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Deupree Givens Haggerty Loggins Settle Welch

Obituary of James Campbell Loggins, Ennis, Texas.

James Campbell Loggins was born near Tuscaloosa, Ala., on December 7, 1845, but some five years later his parents removed to Grimes County, Tex., and there, when only fifteen years old, he entered the Confederate Army as a private in Hood's Texas Brigade. And he served with this famous command in all its hard fought battles and glorious victories until he was captured at Gettysburg. He was held as a prisoner of war for over a year, mainly at Fort Delaware, from which he escaped on the night of July 1, 1864, by swimming Delaware Bay, with five other Texas boys - William Givens, Charley Settle, Ed Welch, John Haggerty, and J. E. Deupree, of whom the latter only failed to make good his escape.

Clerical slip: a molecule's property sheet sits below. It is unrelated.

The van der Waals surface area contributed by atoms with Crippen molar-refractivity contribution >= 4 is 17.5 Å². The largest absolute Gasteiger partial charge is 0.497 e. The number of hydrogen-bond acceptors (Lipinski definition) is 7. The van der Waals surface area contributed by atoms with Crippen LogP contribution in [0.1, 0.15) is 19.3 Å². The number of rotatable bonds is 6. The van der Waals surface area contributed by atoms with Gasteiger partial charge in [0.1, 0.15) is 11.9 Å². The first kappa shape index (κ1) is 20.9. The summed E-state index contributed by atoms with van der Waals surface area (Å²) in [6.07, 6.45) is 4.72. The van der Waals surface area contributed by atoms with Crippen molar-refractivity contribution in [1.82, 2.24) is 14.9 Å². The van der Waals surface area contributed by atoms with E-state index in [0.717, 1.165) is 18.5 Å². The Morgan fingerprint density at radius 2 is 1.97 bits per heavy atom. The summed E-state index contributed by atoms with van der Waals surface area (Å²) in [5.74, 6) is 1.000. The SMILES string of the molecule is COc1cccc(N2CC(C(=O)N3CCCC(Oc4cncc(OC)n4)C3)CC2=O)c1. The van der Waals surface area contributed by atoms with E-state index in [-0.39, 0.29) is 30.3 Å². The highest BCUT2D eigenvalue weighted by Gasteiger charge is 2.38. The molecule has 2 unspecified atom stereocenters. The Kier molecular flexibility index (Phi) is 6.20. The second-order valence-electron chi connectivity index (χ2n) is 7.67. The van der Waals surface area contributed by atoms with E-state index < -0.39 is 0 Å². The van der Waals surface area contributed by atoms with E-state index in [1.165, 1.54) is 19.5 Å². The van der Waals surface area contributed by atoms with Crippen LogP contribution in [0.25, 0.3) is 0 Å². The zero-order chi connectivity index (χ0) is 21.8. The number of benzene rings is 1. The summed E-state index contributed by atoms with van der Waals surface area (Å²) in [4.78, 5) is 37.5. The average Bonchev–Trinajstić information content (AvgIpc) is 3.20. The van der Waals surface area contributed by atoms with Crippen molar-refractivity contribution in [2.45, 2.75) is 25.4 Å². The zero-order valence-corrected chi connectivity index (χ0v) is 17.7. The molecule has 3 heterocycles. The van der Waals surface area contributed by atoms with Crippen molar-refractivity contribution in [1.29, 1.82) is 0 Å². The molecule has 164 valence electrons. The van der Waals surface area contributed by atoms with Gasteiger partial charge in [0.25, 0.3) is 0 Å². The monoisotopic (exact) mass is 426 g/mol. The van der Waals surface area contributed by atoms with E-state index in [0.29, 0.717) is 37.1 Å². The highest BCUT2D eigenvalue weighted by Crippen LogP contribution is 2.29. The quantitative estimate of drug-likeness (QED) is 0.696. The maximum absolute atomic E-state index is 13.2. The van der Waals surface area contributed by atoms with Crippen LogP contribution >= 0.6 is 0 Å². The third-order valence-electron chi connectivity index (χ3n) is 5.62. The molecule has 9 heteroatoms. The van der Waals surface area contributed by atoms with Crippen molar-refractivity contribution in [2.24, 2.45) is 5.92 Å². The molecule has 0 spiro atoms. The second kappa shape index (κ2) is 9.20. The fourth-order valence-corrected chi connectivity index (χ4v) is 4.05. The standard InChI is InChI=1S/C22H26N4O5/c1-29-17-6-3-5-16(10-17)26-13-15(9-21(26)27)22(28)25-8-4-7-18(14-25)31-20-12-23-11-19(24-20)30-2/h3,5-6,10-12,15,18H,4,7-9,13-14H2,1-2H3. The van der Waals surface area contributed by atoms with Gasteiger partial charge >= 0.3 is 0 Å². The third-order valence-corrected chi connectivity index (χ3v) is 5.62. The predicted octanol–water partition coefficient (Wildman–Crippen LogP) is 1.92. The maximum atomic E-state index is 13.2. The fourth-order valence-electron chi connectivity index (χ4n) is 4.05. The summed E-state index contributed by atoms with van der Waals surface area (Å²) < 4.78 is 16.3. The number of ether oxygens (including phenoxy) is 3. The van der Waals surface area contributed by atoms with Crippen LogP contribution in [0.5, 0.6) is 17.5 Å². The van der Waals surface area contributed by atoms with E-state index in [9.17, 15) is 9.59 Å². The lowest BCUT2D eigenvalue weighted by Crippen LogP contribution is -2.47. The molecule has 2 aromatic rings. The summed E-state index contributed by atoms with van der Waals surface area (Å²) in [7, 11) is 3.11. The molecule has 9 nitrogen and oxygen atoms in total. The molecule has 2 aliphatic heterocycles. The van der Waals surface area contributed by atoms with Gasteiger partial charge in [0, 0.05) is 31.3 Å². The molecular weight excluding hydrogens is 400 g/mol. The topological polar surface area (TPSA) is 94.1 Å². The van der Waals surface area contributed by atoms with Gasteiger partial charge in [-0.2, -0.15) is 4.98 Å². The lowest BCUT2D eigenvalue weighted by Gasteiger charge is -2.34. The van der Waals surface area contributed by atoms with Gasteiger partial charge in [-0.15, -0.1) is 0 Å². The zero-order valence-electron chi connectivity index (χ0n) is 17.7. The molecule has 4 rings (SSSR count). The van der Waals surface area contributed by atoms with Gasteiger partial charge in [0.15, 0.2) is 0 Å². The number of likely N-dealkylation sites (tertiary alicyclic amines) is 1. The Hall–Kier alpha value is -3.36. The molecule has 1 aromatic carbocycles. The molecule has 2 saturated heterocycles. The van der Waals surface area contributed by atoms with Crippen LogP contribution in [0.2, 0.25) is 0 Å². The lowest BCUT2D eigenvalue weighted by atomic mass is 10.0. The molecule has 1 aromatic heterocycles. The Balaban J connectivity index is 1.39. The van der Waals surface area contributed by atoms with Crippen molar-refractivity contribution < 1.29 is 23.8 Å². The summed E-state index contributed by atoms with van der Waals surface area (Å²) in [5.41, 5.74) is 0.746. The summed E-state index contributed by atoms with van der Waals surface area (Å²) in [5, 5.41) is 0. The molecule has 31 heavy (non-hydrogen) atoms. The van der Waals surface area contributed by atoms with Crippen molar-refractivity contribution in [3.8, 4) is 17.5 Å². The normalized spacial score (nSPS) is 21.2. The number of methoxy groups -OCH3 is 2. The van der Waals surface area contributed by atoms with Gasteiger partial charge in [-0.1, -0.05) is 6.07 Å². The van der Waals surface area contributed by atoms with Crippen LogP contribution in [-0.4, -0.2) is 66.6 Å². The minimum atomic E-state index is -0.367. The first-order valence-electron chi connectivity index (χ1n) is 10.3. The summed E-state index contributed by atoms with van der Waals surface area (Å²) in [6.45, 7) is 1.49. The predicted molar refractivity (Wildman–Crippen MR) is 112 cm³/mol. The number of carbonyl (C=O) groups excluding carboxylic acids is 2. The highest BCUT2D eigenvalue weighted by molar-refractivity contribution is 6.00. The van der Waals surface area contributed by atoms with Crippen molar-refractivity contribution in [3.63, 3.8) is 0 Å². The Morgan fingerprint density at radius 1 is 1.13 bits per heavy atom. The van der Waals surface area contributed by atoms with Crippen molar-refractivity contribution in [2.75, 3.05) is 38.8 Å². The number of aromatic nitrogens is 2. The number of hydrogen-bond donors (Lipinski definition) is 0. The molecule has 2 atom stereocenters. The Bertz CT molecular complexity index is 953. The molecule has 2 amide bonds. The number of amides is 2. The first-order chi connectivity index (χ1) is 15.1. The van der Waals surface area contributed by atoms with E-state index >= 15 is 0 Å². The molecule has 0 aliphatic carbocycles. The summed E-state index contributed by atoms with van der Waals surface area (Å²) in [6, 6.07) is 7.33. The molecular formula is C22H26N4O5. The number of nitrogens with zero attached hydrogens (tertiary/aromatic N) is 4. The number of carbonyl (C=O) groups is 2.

After the war Jim Loggins graduated at the great medical college in New Orleans, and was later one of the most prominent and successful physicians in Texas. I never knew a braver or a better man. He stood high in the army, and in civil life, he was ever active and prominent in the affairs of both Church and State.

Though we had kept in close touch ever since the war, our first meeting in that time was at the Dallas Fair about ten years ago. We met there by agreement, and the first night we actually sat up and talked all night. Since then I have often enjoyed the hospitality of his elegant home in Ennis, Tex. Now that he is gone and his place can never be filled in this life, I can only look forward to an eternal reunion with him in the blessed "Haven of Rest." I fondly hope that my last days may be as calm and happy as his, for he gently passed away in his sleep. A son and daughter survive him.

My dear old comrade and I had planned to meet at our next State reunion and then to spend the remainder of the summer together, but alas for human hope!

[J. E. Deupree]

SOURCE: Confederate Veteran Magazine, January, 1922.

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